Yikes. You can get all the details at The Atlantic, Esquire, The Stanford Daily, Chicago Tribune, Raw Story, The Week, Justice News, The Texas Tribune, Slate, SFist, Recode, Page Six, TechCrunch, TMZ.com and Fox News.

Ethics Observations: Continue reading

Easy Ethics Quiz: Bill Nye The Science Guy’s Ambush Slapdown

On his own Reddit forum where readers are allowed to “Ask Me Anything,” Bill Nye the Science Guy, who has recently been making a pretty penny shilling for the climate change policy lobby, was made the target of this:

Hi Bill,

I have a great way you can start. Stop pretending you’re a scientist.

In science, we begin with facts. The facts show you have no formal science education beyond a Bachelors in mechanical engineering from Cornell. That’s it. Not even a Masters degree, let alone a Doctorate. You literally have no formal science education beyond an undergraduate degree. The facts also show that the whole “Science Guy” persona emerged out of a stand-up comedy routine you used to perform on local public-access TV back in the 80’s:

Good science requires valid data, so, here you go:

You’ve spent years parading around in a lab coat, even after your Disney series ended.. parading around in a way which makes most people, particularly children, think that you’re qualified to speak on matters you have no formal experience, education, or training on. For all intents and purposes, you’re a talented actor-comedian with an opinion who inserts himself into public dialogue…and that’s about it.

Good science also requires peer-review, so, here you go: Continue reading

Comment Of The Day: “The Ethics Of Responding To Inconvenient Truths: Colleges Aren’t Working…Now What?”

More thoughts on the U.S.’s college problem, from Ryan Harkins, in his latest Comment of the Day on the post, “The Ethics Of Responding To Inconvenient Truths: Colleges Aren’t Working…Now What?“:

Growing up in Casper, WY, the expectation among my peers was that after graduating high school, you either went to college our you stayed in your home community to work low-wage, service industry jobs. On very rare occasions, there was mention of going to WyoTech, if you really liked working on cars and could pay the tuition, which was quite a bit more than tuition at the University of Wyoming. I can’t say I ever heard anything promoted at my high school about apprenticeships in a craft, or any other kind of traditional skilled labor.

At the University of Wyoming, a great many people I met, a portion of which never made it past their freshman year, only went to college because it was expected, not because it was what they wanted to do or were interested in. I can understand going to college when you are searching for what you want to do with your life, and I think most people going to college either know what they want to do or want to find what they want to do at college. But for so many people that I saw, a trade school or an apprenticeship would have been worlds of improvement over drifting through campus, failing classes, drinking, partying, and essentially wasting thousands of dollars to go nowhere. Continue reading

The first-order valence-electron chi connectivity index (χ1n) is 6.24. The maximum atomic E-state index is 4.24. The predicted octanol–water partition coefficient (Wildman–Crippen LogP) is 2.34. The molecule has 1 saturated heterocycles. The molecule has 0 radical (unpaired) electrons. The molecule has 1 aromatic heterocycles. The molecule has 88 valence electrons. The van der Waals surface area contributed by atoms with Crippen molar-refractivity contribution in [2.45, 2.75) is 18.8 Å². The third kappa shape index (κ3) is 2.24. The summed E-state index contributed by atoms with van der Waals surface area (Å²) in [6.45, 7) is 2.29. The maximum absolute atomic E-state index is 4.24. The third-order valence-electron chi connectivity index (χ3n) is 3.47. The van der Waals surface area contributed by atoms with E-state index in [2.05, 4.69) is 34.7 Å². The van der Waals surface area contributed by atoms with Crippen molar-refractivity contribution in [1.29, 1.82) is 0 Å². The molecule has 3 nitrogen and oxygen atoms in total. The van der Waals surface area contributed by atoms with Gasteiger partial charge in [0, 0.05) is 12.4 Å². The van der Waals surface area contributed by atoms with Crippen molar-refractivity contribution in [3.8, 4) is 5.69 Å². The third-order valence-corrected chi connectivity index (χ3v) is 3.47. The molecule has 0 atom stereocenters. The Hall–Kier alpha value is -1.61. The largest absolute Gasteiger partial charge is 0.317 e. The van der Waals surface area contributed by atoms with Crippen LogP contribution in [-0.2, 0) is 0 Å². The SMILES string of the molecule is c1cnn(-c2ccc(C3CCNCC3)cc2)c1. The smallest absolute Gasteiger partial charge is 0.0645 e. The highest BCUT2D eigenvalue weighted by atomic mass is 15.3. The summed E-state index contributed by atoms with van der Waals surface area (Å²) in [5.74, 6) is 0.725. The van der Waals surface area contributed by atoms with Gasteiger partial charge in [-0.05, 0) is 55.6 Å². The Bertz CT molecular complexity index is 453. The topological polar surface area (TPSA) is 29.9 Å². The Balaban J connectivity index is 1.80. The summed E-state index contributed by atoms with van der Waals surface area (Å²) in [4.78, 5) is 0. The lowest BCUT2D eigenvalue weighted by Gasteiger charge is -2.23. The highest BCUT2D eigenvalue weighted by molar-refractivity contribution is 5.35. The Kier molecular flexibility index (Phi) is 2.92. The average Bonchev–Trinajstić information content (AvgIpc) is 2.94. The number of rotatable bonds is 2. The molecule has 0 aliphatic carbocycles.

The Ethics Of Responding To Inconvenient Truths: Colleges Aren’t Working…Now What?

From the Wall Street Journal:

Freshmen and seniors at about 200 colleges across the U.S. take a little-known test every year to measure how much better they get at learning to think. The results are discouraging.

At more than half of schools, at least a third of seniors were unable to make a cohesive argument, assess the quality of evidence in a document or interpret data in a table, The Wall Street Journal found after reviewing the latest results from dozens of public colleges and universities that gave the exam between 2013 and 2016. …At some of the most prestigious flagship universities, test results indicate the average graduate shows little or no improvement in critical thinking over four years. . . .

Some academic experts, education researchers and employers say the Journal’s findings are a sign of the failure of America’s higher-education system to arm graduates with analytical reasoning and problem-solving skills needed to thrive in a fast-changing, increasingly global job market. In addition, rising tuition, student debt and loan defaults are putting colleges and universities under pressure to prove their value.